Beware - Tosser’s Remorse

Hi Friend,

I’ve been working with someone who has responded dramatically to my mentoring. Feeling ready to let it all go. I mean I’m not narcissistic enough to think it’s my doing, despite their willingness to give me all the credit. But, what I did want to talk about is the equally maladaptive behaviour of compulsive tossing. Some of you may have a wry smile at my use of the words “toss” “tossing” and “tosser” but rest assured I’m talking about throwing out stuff not that other behaviour.

My mentee was so motivated by their progress that just chucking it all out seemed extremely appealing. I’ve heard many dream of it all burning down so the decisions were taken out of their hands completely. Sound familiar?

However, having seen this before I was worried that the person was approaching discarding in an almost compulsive way and was at risk of “tosser’s remorse”.

This is when you fall back into compulsive all or nothing thinking:

and instead of getting all the things you start getting rid of all the things.

It’s merely the other side of the same coin.

Frenzied discarding can cause a great deal of anxious regret particularly without some kind of psychological support. Waking up from dissociated discarding can thrust the person who hoards into despair followed by relapse.

The process, for those of us with the luxury of having space and time, starts with selecting what we’d like to keep, and doing this over and over again. This is the most effective way to bring about behaviour change. Going through the steps to make conscious decisions about creating the living environment that suits you is the reason I recommend slow consistent discarding IF it’s possible.*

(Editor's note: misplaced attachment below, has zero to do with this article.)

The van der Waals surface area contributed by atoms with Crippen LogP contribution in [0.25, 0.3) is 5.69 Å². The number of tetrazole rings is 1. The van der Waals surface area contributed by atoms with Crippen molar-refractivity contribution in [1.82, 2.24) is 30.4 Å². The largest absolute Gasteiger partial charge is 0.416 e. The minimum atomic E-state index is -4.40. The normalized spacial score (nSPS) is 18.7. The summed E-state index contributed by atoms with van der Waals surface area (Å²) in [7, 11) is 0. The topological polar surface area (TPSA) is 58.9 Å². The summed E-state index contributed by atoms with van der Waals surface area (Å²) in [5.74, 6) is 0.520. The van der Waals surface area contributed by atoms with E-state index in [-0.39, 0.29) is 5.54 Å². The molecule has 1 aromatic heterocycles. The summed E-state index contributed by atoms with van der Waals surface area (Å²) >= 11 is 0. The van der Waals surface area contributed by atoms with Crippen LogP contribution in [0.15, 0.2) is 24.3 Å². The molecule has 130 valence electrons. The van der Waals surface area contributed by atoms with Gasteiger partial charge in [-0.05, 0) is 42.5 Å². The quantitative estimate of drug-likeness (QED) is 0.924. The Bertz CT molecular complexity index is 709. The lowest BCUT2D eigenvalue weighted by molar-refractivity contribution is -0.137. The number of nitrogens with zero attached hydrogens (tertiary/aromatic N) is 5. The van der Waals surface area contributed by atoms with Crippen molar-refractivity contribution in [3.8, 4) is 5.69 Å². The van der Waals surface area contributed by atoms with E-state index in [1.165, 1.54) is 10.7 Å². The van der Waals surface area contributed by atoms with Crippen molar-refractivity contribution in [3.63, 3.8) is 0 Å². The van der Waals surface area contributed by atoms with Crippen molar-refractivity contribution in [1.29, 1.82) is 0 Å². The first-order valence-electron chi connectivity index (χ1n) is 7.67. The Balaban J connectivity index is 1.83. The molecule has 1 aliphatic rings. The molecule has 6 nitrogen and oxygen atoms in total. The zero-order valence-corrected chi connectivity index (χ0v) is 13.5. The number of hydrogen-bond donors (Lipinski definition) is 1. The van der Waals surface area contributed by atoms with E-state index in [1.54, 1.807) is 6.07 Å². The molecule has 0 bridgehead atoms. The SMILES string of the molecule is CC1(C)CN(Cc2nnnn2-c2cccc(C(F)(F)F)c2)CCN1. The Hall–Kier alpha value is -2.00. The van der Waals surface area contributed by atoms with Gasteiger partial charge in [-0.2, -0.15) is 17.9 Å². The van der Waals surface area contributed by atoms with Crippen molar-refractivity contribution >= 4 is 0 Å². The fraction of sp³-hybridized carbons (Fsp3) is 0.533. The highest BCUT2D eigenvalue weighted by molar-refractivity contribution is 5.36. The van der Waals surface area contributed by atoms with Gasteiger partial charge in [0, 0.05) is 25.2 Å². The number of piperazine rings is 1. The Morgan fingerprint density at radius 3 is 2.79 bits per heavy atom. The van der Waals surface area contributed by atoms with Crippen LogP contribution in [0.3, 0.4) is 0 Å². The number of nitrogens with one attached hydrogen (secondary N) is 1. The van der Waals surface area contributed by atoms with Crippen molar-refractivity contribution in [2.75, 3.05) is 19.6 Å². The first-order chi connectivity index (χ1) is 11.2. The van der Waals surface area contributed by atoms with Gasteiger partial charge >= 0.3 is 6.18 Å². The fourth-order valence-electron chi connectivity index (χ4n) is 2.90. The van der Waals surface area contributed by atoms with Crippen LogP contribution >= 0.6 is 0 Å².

Remember, this is YOUR journey. It’s not your partner’s, children’s, sibling’s, parent’s journey. They can support you and be there for you but ultimately they can’t make your decisions for you or bring about your change…

Only you have that power and control.

Start building discarding habits.

These habits need to be micro so that if anything get’s in your way you can still complete the tiny action consistently and feel successful. Slowing down to learn the steps so that you can eventually speed up is more sustainable.

This mentee started each and every day by selecting 3 items they’d like to surround themselves with moving forward and did this consistently.

In time they’d build up their decision-making muscles and wanted to speed up the process. The temptation was there to be a whirling dervish of discarding but they heeded my caution.

It is now their hope that with practice they will eventually begin making good choices intuitively without deliberating excessively.

It’s a work in progress. We’re all works in progress.

Until next week :)

Jan <3

*(Of course, I acknowledge that in emergency situations where safety is the immediate concern this slow and steady technique isn’t possible.)

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